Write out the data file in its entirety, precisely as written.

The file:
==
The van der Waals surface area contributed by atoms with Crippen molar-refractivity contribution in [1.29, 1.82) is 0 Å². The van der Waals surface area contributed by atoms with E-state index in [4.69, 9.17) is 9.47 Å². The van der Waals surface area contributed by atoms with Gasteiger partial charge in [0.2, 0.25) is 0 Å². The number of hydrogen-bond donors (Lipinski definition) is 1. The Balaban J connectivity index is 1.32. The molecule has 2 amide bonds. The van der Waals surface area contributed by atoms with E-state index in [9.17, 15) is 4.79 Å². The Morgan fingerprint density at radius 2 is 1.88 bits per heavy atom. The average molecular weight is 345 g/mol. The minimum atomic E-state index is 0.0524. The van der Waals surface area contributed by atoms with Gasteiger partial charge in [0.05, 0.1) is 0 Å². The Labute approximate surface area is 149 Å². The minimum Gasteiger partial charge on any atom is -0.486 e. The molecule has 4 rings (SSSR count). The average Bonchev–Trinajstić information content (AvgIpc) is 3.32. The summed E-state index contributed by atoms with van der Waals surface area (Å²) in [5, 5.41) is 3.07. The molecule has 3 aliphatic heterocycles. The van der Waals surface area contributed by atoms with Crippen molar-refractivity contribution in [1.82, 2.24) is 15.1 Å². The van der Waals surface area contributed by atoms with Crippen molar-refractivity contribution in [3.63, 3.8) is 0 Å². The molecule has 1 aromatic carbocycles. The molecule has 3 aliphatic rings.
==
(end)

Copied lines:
The van der Waals surface area contributed by atoms with Crippen molar-refractivity contribution in [1.29, 1.82) is 0 Å². The van der Waals surface area contributed by atoms with E-state index in [4.69, 9.17) is 9.47 Å². The van der Waals surface area contributed by atoms with Gasteiger partial charge in [0.2, 0.25) is 0 Å². The number of hydrogen-bond donors (Lipinski definition) is 1. The Balaban J connectivity index is 1.32. The molecule has 2 amide bonds. The van der Waals surface area contributed by atoms with E-state index in [9.17, 15) is 4.79 Å². The Morgan fingerprint density at radius 2 is 1.88 bits per heavy atom. The average molecular weight is 345 g/mol. The minimum atomic E-state index is 0.0524. The van der Waals surface area contributed by atoms with Gasteiger partial charge in [0.05, 0.1) is 0 Å². The Labute approximate surface area is 149 Å². The minimum Gasteiger partial charge on any atom is -0.486 e. The molecule has 4 rings (SSSR count). The average Bonchev–Trinajstić information content (AvgIpc) is 3.32. The summed E-state index contributed by atoms with van der Waals surface area (Å²) in [5, 5.41) is 3.07. The molecule has 3 aliphatic heterocycles. The van der Waals surface area contributed by atoms with Crippen molar-refractivity contribution in [1.82, 2.24) is 15.1 Å². The van der Waals surface area contributed by atoms with Crippen molar-refractivity contribution in [3.63, 3.8) is 0 Å². The molecule has 1 aromatic carbocycles. The molecule has 3 aliphatic rings.